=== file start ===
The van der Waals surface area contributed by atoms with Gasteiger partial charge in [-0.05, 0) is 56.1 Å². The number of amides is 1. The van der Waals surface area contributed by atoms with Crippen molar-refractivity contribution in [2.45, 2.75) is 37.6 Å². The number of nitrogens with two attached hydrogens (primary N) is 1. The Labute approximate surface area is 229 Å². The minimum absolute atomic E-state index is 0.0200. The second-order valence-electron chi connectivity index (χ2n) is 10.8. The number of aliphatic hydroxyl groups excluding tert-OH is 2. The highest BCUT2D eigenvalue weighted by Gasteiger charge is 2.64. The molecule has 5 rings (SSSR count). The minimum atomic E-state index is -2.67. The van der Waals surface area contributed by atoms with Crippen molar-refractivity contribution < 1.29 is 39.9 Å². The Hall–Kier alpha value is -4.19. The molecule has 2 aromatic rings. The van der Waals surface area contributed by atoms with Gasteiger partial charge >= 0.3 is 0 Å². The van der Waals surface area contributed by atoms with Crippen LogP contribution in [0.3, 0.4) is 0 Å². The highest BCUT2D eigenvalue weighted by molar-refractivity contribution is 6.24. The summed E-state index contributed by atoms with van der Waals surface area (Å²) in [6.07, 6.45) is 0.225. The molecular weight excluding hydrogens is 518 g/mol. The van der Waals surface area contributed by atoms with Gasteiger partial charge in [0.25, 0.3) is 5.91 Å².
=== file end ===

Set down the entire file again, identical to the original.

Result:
The van der Waals surface area contributed by atoms with Gasteiger partial charge in [-0.05, 0) is 56.1 Å². The number of amides is 1. The van der Waals surface area contributed by atoms with Crippen molar-refractivity contribution in [2.45, 2.75) is 37.6 Å². The number of nitrogens with two attached hydrogens (primary N) is 1. The Labute approximate surface area is 229 Å². The minimum absolute atomic E-state index is 0.0200. The second-order valence-electron chi connectivity index (χ2n) is 10.8. The number of aliphatic hydroxyl groups excluding tert-OH is 2. The highest BCUT2D eigenvalue weighted by Gasteiger charge is 2.64. The molecule has 5 rings (SSSR count). The minimum atomic E-state index is -2.67. The van der Waals surface area contributed by atoms with Crippen molar-refractivity contribution < 1.29 is 39.9 Å². The Hall–Kier alpha value is -4.19. The molecule has 2 aromatic rings. The van der Waals surface area contributed by atoms with Gasteiger partial charge >= 0.3 is 0 Å². The van der Waals surface area contributed by atoms with Crippen LogP contribution in [0.3, 0.4) is 0 Å². The highest BCUT2D eigenvalue weighted by molar-refractivity contribution is 6.24. The summed E-state index contributed by atoms with van der Waals surface area (Å²) in [6.07, 6.45) is 0.225. The molecular weight excluding hydrogens is 518 g/mol. The van der Waals surface area contributed by atoms with Gasteiger partial charge in [0.25, 0.3) is 5.91 Å².